Murray-Threipland does try to keep order at his end of the Dormitory, when he is awake, and has sent Robbie down to me for talking or ragging around. The old custom of sending the boys down to the study still continues,
I understand that you suggested that I should give a talk to the whole school about this business of roof climbing but there is no point in my doing this now since of course I spoke to the whole school about it on the following morning in Chapel, I have the text of what I said:
“As most of you know, Freddie Browning is in hospital as a result of roof climbing. He will be there for perhaps as long as a fortnight, because he cut a tendon at the back of his leg (a tendon is a part of a muscle) and he got such a deep wound that he had to have a skin graft. That is, a piece of skin was taken from his thigh and sewn over the Wound. Miss Richardson had a similar skin graft as a result of a motor cycle accident and I think you know that she was in hospital for three months and is not yet fully recovered. Freddie is much younger and will recover more quickly, but it is still a serious business. He will miss a fortnight of school and may not be able to play games for some time. Also, just as Miss Richardson might have been killed by the motor cyclist, Freddie might have killed himself if he had slipped from a height or Robbie might have been killed. In some ways Miss Richardson and Freddie were lucky.
“These are not joking matters and in future anyone who goes roof climbing will be beaten automatically (I will be dealing shortly with a past offender) and Patrol Leaders and Assistant Patrol Leaders and all responsible boys must stop this practice. The windows giving access to the roof climbing will be screwed up; but what I say and do will have little effect unless everyone here remembers what happened to Freddie and realises that roof climbing is very dangerous. I repeat that it might result in Death. Freddie is sometimes in a lot of pain and no boy, even his brothers, may visit him unless and until he gets permission from Mrs. Cornes.”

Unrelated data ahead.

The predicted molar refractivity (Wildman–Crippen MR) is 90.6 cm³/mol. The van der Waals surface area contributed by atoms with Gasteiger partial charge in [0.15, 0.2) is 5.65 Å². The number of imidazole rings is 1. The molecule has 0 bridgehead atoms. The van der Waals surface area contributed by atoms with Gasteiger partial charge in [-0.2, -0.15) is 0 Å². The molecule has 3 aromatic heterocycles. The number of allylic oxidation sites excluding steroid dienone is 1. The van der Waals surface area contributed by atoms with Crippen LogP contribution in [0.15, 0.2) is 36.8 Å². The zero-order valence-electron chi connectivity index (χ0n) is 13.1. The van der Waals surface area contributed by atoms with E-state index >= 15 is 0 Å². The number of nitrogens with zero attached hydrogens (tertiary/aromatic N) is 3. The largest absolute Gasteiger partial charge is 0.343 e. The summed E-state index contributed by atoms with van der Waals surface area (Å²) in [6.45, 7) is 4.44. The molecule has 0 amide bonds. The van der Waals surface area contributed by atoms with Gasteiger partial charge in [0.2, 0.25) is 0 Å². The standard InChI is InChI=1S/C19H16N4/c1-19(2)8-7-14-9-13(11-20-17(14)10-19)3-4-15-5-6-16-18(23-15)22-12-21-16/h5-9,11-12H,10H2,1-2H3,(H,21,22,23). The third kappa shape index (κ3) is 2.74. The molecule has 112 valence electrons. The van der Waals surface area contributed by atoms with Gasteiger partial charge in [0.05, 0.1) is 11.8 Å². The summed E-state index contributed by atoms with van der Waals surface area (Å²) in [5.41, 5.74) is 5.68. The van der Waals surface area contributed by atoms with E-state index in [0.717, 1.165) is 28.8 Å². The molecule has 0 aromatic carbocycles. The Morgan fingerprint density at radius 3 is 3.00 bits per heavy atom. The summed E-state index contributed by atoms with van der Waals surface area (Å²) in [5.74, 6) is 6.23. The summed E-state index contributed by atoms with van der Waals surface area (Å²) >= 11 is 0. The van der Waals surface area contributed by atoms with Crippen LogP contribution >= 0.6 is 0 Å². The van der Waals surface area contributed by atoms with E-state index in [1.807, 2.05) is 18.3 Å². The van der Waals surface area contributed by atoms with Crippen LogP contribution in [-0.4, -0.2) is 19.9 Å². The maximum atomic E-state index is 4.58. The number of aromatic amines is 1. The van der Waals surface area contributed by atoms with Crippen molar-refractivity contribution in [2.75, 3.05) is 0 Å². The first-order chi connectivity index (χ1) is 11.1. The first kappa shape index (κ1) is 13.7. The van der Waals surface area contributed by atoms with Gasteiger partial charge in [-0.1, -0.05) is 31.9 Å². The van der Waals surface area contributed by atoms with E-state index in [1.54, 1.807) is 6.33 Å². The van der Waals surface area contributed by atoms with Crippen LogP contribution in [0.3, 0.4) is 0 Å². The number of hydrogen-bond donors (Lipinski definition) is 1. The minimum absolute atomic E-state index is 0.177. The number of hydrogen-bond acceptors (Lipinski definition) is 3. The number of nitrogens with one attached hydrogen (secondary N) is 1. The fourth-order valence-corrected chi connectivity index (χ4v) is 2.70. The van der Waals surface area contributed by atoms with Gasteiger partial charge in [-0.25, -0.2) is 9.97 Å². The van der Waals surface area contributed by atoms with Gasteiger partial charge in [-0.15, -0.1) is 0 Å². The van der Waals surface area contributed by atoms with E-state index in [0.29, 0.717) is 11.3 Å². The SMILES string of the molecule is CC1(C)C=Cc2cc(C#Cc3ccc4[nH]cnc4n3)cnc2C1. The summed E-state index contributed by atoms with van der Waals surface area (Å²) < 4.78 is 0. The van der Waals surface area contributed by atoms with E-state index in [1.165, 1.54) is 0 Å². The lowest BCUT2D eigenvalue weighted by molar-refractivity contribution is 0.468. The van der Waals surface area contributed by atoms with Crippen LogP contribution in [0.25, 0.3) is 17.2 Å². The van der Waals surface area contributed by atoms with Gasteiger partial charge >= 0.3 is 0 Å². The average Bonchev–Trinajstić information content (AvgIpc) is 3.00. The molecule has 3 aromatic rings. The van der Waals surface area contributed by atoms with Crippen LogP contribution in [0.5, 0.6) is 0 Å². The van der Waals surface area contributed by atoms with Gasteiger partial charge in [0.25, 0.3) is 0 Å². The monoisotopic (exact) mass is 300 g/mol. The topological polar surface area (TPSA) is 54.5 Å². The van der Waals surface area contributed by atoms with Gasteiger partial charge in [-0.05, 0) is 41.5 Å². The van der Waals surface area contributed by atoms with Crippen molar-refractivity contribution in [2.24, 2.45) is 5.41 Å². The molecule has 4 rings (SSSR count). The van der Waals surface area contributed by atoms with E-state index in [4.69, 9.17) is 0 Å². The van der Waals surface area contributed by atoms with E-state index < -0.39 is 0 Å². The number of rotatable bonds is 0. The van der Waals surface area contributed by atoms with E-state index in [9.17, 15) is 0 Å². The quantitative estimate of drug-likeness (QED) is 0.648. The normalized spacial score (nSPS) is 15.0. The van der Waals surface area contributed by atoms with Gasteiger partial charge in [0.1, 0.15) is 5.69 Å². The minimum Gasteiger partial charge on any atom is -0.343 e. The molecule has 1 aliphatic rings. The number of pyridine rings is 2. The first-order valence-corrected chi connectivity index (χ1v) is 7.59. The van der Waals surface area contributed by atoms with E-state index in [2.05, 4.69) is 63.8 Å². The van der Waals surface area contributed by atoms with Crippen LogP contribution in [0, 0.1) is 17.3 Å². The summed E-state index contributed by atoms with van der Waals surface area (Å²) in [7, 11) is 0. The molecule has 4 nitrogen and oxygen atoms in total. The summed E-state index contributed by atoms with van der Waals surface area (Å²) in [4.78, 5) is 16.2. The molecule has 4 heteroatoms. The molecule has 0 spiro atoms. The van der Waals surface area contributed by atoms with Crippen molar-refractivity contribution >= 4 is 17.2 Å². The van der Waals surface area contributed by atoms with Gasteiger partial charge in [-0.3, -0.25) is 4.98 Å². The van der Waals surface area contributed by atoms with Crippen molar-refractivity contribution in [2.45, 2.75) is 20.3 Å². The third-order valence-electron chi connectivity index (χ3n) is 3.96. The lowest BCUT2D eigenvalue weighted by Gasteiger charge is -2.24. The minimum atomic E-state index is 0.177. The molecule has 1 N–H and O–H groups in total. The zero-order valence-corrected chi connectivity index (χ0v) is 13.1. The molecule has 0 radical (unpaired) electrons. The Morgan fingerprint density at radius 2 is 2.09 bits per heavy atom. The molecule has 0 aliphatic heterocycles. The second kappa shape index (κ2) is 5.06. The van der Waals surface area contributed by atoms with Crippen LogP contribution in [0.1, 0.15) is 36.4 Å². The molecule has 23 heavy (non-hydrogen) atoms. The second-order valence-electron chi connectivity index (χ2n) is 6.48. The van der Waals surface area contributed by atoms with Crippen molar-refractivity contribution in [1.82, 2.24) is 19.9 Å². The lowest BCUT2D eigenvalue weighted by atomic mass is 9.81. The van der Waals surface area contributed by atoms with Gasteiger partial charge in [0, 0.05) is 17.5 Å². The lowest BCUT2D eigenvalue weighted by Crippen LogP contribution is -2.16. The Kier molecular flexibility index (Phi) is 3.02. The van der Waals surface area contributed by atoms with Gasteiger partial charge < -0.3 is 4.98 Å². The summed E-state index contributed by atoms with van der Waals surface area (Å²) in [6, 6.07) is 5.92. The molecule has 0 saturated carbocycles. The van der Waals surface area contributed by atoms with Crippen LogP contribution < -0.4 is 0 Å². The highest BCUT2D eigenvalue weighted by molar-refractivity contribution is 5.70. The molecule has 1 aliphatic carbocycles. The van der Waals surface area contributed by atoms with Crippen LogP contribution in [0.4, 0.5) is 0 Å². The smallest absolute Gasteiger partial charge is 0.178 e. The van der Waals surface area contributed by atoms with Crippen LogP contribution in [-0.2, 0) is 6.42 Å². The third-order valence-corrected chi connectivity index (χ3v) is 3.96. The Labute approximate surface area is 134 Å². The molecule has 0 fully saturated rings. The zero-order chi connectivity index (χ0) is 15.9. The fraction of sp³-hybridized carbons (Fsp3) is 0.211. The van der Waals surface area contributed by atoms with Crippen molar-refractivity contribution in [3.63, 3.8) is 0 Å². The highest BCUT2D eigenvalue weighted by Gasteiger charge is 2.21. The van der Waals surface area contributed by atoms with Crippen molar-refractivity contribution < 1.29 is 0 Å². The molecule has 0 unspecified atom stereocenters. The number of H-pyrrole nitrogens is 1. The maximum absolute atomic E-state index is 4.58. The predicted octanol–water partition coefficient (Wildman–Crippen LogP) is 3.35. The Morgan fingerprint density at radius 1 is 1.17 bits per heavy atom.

I then slippered EsSaid and Robbie, and they did not enjoy it. Nor did Milward. I was very much aware that the boys might think that Freddie was a wounded hero and this is one reason I have not myself visited him at any time. He is, as you know, very popular and, after the first day or so, Ray had been allowing his friends to go and see him.
Yours ever, Jerry Cornes
Editor’s Note. I have always been extremely puzzled about this claim by JFC. There is no doubt that I and my contemporaries from Tindall’s time were extremely happy at the school. I should say that if there were tears on the occasion of Cornes’s first appearance in the School as Head Master, it was because some of the boys had realised that Tindall really had left them, and they wept. I do not blame them.
Some of the contributions from the Cornes Era to this collection of memories tell a very different tale to those I have included with this collection, so much so that they have not been published with the rest, as I consider them offensive to the memory of the School. I have shown these contributions to former pupils who were in the School at the time of those who wrote them, to see if they can be corroborrated. One comment I heard was, “Well, we didn’t complain because we thought that was what school was like.” But as one of “Tindall’s boys” I was quite horrified.
Nick Hodson, Editor of these OWD Memories